Like the long shutter times required for old photographs, a payment transaction at a hotel can remain exposed for a while, creating a distinct fraud risk that's not often found at other merchants.
"It's based on the way they hold data," said Tony Ashe, managing director of NXSystems, a security technology company, explaining that cards are used to check in, then accumulate other charges during the course of a stay. NXSystems is advocating tokenization and increased automation of data handling as a strategy to combat the fraud that results from this practice.
"And a lot of hotels are booked online or over the phone with a card number. It's a risky play to give that data over the phone or keystroke it in," Ashe said. "And that data is being held onto for a long time, and many hotels aren't PCI compliant."
Many of the major data breaches reported over the past couple of years involved hotels and hotel chains. The Trump Hotel Collection in October disclosed a breach that may have affected consumer debit and credit card data for more than a year, and Trump's hotels are hardly alone.
Hilton earlier this year disclosed a breach that exposed card accounts for several months in the spring and early summer. The Mandarin Oriental chain also reported a breach this year. And White Lodging, an outsourcer that manages hotels for Holiday Inn, Marriott and Sheraton, reported a major breach in 2014.
Hotels are an appealing target for fraudsters because of the size of the market—the industry is very large, expecting to generate nearly $600 billion in revenue in 2016. And hotel transactions create windows for fraud. For example, attackers can employ WiFi hacking techniques, as well as exploit older guest management practices.
"There's a paper trail, and often a hotel location will have a clipboard of paper with credit card information that's sitting on a manager's desk," Ashe said, adding these clipboards are sometimes used to authorize charges for corporate guests. "There are many points of vulnerability for card information, with relatively low-wage employees handling information, along with cyberattacks."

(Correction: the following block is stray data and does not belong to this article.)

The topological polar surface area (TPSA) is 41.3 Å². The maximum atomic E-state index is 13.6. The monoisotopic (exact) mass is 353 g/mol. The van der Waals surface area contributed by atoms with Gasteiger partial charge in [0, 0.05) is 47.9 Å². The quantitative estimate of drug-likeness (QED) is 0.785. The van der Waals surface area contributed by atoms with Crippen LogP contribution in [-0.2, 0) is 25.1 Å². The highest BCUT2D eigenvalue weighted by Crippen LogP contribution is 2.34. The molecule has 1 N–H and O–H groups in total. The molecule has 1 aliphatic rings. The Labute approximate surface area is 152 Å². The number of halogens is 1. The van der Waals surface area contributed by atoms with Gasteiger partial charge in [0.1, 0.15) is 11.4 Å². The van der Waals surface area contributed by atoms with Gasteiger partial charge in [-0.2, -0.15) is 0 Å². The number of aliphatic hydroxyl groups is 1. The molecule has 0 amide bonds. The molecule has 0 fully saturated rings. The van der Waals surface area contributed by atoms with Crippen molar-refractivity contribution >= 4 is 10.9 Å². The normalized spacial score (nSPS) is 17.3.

The travel industry overall suffers higher chargeback rates than many other sectors, earning it a high-risk designation, said Rick Oglesby, a senior analyst and consultant for Double Diamond Group.
"In addition to breach risk, travel firms often engage in transactions that are paid in advance of service delivery, which increases the risk of fraud, disputes and chargebacks," Oglesby said.
On the back end, hotels rely heavily on card-on-file transactions, which are charged to cards that are not present at the point of purchase, Oglesby said. "There is also a high concentration of cross-border payments and intermediated payments, all of which elevate the risk profile of the merchant."
Antiquated systems create added vulnerability. Writing in PaymentsSource in March, David Bozin, former vice president of growth development at point of sale technology company Bindo, explained that there's a weak point at hotels after the card is swiped through old hardware at hospitality management platforms and before it gets to the payment gateway. It's easy for someone to figure out how to pull credit card information from that gap, he said. Bozin (who left Bindo in November) suggested encrypting card data much earlier in the transaction at a hotel, and that's where tokenization may come in.
Tokenization replaces card account numbers with a false equivalent that can't be used to create a counterfeit card. While that wouldn't address the "clipboard" problem, automating bookkeeping and adding tokenization through a bundled product that can access corporate card accounts would provide a greater shield for card data, Ashe said.
Hotels and other travel sectors will continue to be a relatively high risk category regardless of the EMV migration and despite tokenization efforts, Oglesby said.
"But EMV and tokenization will be a key part of a solution that combines global acceptance, payment facilitation, card-on-file management, encryption, tokenization and other features," Oglesby said. "It's also a clear example of how payment solutions are becoming increasingly vertical-centric and why a payment terminal on a desk really doesn't cut it anymore."